A graphic video that showed an endangered hornbill being beaten with a stick and stamped on by locals in India has prompted officials to arrest three accused.
The incidence of the Great Indian Hornbill’s torture occured in the country’s northeastern Nagaland state and was tweeted by People for Animals India on Wednesday.
“A video of an Endangered Great Indian Hornbill being tortured in Wokha District, Nagaland went viral,” the animal welfare organisation said in its post.
In the video, a man is seen whacking the bird on its wing cartilage with a stick while other men on the spot hold the bird tightly by its wings.
The bird falls to the ground, its wings dropping after the men let go of them.
One of the men can be seen pressing his left foot on the bird’s neck as the hornbill — visibly in pain — lies on the ground. The man continues to stamp his foot with all force and then reaches out to clamp the hornbill’s beak shut with his hand.
It is not immediately clear when the assault on the endangered bird took place.
Officials have said the three accused have been held under the Indian Wildlife and Arms Act and will not be released on bail.
“After PFA’s intervention, the Chief Wildlife Warden Mr Vedpal Singh arrested the three accused under the Wildlife and Arms Act. They will not be released on bail,” PFA said.
The graphic torture of the bird has sparked anger on social media as people condemned the actions of the locals, seeking stricter punishment.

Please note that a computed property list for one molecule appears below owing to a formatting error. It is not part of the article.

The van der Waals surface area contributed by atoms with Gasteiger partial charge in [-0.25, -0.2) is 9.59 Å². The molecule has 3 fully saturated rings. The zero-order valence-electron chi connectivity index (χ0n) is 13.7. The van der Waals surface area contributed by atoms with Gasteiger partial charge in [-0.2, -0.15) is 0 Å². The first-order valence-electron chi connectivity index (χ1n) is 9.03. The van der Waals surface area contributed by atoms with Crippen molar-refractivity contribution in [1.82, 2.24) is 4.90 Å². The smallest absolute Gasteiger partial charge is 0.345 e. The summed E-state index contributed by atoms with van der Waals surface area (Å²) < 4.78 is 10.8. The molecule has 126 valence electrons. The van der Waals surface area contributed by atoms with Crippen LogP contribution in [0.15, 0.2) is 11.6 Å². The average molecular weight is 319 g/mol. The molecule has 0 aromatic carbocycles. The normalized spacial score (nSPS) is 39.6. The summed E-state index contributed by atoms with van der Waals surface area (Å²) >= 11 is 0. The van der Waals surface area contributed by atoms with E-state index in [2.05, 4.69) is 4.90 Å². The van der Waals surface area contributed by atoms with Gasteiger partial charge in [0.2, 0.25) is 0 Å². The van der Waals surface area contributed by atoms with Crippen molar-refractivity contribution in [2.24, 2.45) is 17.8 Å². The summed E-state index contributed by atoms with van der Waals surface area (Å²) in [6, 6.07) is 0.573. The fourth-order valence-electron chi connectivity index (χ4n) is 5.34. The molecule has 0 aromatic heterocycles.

James K Sangma, a politician from the neighbouring state of Meghalaya, also took to Twitter and confirmed the bird had died from its injuries.
“I’m deeply saddened and horrified about the brutality committed by a group of people against a Great Indian Hornbill that was tortured and killed in Nagaland. It is concerning to see how people commit such acts against animals instead of working toward caring for and protecting them,” Mr Sangma said.
“Just came across this video of absolute MONSTROSITY being meted out on a Great Indian Hornbill – an endangered bird protected under Schedule I of the Wildlife Protection Act – in Wokha, Nagaland,” said Shreya Jain, a freelance journalist on Twitter.
The Great Indian Hornbill is treated as a national treasure because of its categorisation as an endangered species in the Indian subcontinent and southeast Asia.
The International Union for Conservation of Nature red list has clubbed the Great Indian Hornbill as vulnerable.